Halloween is a time when many jokes touch upon the afterlife, ghosts and gravestones and the dreaded zombie apocalypse. (Personally, I’m a huge fan of The Walking Dead.) But for many people, death is a subject they fear and avoid. “Recognizing that death is inescapable and unpredictable makes us incredibly vulnerable, and can invoke feelings of anxiety, hatred and fear,” says George Mason University psychology professor Todd Kashdan, whose research suggests that more “mindful” people – those generally more tolerant and less defensive – are less fearful of dying and death.
I’m having surgery soon and was asked to complete an advanced directive. It acknowledges the possibility I may not survive. It made me stop and think about death and how much time I may have left to do what’s important to me – importance being the operative term.
Enjoying the gift of life, contributing to a better world, seeing a grandchild born or maybe even, making that hole in one – the key to making the best use of life is knowing what’s important to you, which will drive what you want to accomplish. As someone once said, if you don’t know where you’re going, any road will get you there… But you may not arrive where you want to be.
Am I afraid of death? I can’t say I look forward to it, but on the other hand, I have no reason to fear it. William Hazlitt, an essayist who died in 1830, makes a good point about death: In a sense, we’ve already been there.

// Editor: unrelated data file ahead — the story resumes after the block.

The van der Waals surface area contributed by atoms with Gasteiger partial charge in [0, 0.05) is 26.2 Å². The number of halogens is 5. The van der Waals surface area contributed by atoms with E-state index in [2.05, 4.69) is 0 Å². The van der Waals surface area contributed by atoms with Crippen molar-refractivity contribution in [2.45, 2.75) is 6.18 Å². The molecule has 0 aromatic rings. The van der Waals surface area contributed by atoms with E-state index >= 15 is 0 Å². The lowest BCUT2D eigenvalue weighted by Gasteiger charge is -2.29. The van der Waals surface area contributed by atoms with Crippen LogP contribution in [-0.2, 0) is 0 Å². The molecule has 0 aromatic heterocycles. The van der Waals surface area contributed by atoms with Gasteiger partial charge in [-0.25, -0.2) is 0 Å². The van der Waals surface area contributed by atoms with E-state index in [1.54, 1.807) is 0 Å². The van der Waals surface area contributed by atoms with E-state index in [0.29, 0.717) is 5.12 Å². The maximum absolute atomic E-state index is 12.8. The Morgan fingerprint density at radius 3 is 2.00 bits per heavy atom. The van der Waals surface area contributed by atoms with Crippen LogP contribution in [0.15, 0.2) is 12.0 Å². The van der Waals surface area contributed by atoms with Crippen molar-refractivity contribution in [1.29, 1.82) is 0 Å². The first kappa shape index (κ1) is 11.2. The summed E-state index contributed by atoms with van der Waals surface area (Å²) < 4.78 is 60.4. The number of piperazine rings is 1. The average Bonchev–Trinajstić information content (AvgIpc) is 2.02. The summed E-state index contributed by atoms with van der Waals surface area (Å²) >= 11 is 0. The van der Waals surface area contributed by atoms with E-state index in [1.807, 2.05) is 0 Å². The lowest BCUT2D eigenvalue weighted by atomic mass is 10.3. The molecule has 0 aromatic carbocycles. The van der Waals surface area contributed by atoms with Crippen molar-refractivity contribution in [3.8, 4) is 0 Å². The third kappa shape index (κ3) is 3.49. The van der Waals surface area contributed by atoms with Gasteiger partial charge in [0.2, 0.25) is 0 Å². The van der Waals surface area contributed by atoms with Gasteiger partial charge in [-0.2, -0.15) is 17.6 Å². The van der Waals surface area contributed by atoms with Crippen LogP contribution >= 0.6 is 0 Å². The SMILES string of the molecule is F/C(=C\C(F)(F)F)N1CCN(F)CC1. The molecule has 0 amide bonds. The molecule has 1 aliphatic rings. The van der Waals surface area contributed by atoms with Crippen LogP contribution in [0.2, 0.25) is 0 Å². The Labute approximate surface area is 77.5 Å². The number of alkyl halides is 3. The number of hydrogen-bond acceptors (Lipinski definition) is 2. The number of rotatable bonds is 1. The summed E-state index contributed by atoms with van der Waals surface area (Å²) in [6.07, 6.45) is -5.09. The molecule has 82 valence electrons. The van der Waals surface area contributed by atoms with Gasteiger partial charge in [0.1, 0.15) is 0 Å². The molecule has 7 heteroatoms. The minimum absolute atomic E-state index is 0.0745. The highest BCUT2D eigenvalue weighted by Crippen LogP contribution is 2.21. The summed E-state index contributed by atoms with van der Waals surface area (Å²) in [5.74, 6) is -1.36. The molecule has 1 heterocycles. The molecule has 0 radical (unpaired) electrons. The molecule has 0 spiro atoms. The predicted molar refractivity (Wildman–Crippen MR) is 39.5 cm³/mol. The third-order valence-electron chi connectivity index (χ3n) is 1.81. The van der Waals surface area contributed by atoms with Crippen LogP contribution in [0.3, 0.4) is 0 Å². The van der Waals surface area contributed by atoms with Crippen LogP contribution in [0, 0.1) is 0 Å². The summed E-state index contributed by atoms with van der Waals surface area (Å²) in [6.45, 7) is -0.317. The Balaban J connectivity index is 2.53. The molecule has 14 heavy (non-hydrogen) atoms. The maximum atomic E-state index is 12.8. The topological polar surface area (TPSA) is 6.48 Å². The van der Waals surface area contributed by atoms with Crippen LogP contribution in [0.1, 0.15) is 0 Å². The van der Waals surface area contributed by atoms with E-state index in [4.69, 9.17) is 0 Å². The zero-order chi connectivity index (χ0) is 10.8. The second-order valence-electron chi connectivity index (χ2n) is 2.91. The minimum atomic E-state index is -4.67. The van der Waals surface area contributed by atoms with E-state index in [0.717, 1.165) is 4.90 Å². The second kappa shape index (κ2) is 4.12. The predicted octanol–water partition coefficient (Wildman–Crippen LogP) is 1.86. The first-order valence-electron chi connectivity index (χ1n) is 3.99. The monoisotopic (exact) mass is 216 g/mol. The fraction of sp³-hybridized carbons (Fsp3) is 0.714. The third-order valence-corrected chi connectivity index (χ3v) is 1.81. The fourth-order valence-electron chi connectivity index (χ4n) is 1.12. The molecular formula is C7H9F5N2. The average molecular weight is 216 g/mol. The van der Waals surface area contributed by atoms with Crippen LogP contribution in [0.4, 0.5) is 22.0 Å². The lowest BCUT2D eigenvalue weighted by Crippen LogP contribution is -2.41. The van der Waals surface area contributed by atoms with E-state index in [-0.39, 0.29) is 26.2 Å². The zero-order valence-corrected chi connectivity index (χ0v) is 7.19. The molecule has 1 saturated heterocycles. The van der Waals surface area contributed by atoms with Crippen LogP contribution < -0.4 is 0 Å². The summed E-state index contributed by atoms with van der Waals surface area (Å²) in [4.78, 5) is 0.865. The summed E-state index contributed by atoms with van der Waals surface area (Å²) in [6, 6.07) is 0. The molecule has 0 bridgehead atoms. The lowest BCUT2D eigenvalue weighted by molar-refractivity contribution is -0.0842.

There was a time when you were not: that gives us no concern. Why then should it trouble us that a time will come when we shall cease to be? To die is only to be as we were before we were born.
In the same circumstances, some people will pronounce themselves happy, while other rue their situation. You don’t need lower expectations and you don’t have to be a born Pollyanna to be happy. What does help? Resilience, optimism, tenacity, a belief in one’s self (channeling Dr. Norman Vincent Peale) and one’s ability to shape the future, all can yield a happier life, all things considered.
We each have all the time we need, however long our life. I believe the key is how we choose to use it.
Is time on your side?